IRS criminal investigations

Tax Court Grounds Foreign Earned Income Exclusion for Pilot

Oct 24th 2019
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Generally, if you’re a U.S. citizen or a resident alien of the U.S. living abroad, you are taxed on your global income. However, if certain requirements are met, you may qualify for a foreign earned income exclusion. In a new case, Bellwood TC Memo 2019-135, 10/7/19, a pilot who worked in a foreign country claimed the exclusion, but the Tax Court denied it.

For 2019, the inflation-indexed exclusion is $105,900. There are three main requirements:

1. Your "tax home" for the tax year in question is in a foreign country.

2. You are either a U.S. citizen who is a bona fide resident of a foreign country for an entire tax year or a U.S. citizen or resident who is present in a foreign country (or countries) for at least 330 full days of a 12-month period.

3. You have foreign earned income.

Frequently, the first requirement is the main hangup. Typically, the tax home is the individual’s principal place of business, not where he or she resides most of the time. However, the tax law also provides that an individual isn’t treated as having a tax home in a foreign country for any period in which his or her abode is within the U.S.

In the new case, the taxpayer was a helicopter pilot in Saudi Arabia. He worked for 28 days and then had 28 days off. During the “on” time, he lived in employer-provided housing in Saudi Arabia. At “off” times, he flew home to Georgia and lived there in a house with his wife and child. He kept his U.S. citizenship, driver's license, voter registration and healthcare.

The taxpayer was in Saudi Arabia for work approximately 204 days in 2013, 210 days in 2014 and 161 days in 2015. When he claimed the foreign income exclusion for his pilot income, the IRS challenged his eligibility.

First, the Tax Court ruled that the taxpayer must show, by a preponderance of evidence, that his tax home was in a foreign country. Clearly, Saudi Arabia was his principal place of business, but the Court then analyzed whether his “abode” was in the U.S. This term is not specifically defined in the tax code.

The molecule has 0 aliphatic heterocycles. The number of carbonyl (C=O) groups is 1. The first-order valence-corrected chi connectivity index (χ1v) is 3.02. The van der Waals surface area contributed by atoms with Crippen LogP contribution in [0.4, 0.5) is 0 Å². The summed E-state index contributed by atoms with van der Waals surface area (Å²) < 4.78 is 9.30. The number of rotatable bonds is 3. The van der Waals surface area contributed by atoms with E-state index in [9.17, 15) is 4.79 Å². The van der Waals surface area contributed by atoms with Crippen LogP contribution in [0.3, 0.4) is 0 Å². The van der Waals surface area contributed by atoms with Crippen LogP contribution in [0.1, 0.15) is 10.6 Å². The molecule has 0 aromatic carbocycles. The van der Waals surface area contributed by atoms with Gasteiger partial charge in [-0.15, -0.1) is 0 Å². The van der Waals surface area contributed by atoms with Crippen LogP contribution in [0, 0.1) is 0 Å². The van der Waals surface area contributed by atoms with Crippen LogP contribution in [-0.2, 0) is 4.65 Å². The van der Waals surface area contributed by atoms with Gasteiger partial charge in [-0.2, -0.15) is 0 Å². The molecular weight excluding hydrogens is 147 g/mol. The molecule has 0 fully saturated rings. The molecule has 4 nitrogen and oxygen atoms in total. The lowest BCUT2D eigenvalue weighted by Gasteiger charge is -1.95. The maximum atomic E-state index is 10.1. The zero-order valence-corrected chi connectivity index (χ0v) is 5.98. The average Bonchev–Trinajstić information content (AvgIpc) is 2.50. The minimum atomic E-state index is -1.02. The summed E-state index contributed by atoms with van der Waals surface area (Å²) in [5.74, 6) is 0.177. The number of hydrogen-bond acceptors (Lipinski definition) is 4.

According to the Court, an abode is not one's place of business. It also said that an individual's abode can’t be determined by simply identifying the location where he or she spends the most days during a given period. This is especially true in this instance where the taxpayer spent fewer days at the family home in Georgia than in Saudi Arabia. The Court called this a “domestic vs. vocational distinction” for determining a person's abode

When he was in Saudi Arabia, the taxpayer’s regular activities were primarily vocational. His domestic activities in Saudi Arabia were limited because of the demanding nature of his work. Occasionally, he went to the barber or grocery store and ate at restaurants, but most of his time in Saudi Arabia was spent working or resting and preparing for his next shift.

In contrast, when the taxpayer returned to his home in the U.S., he spent time with his family, pursued his hobbies and managed the day-to-day affairs of his personal life. He maintained his registration to vote in Georgia, received his mail there and updated his driver's license and registered his vehicle there.

Thus, the Court determined that the taxpayer’s abode was in in the U.S. and that he traveled to Saudi Arabia only for work. Unhappy tax landing: The denial of the foreign earned income exclusion was upheld.

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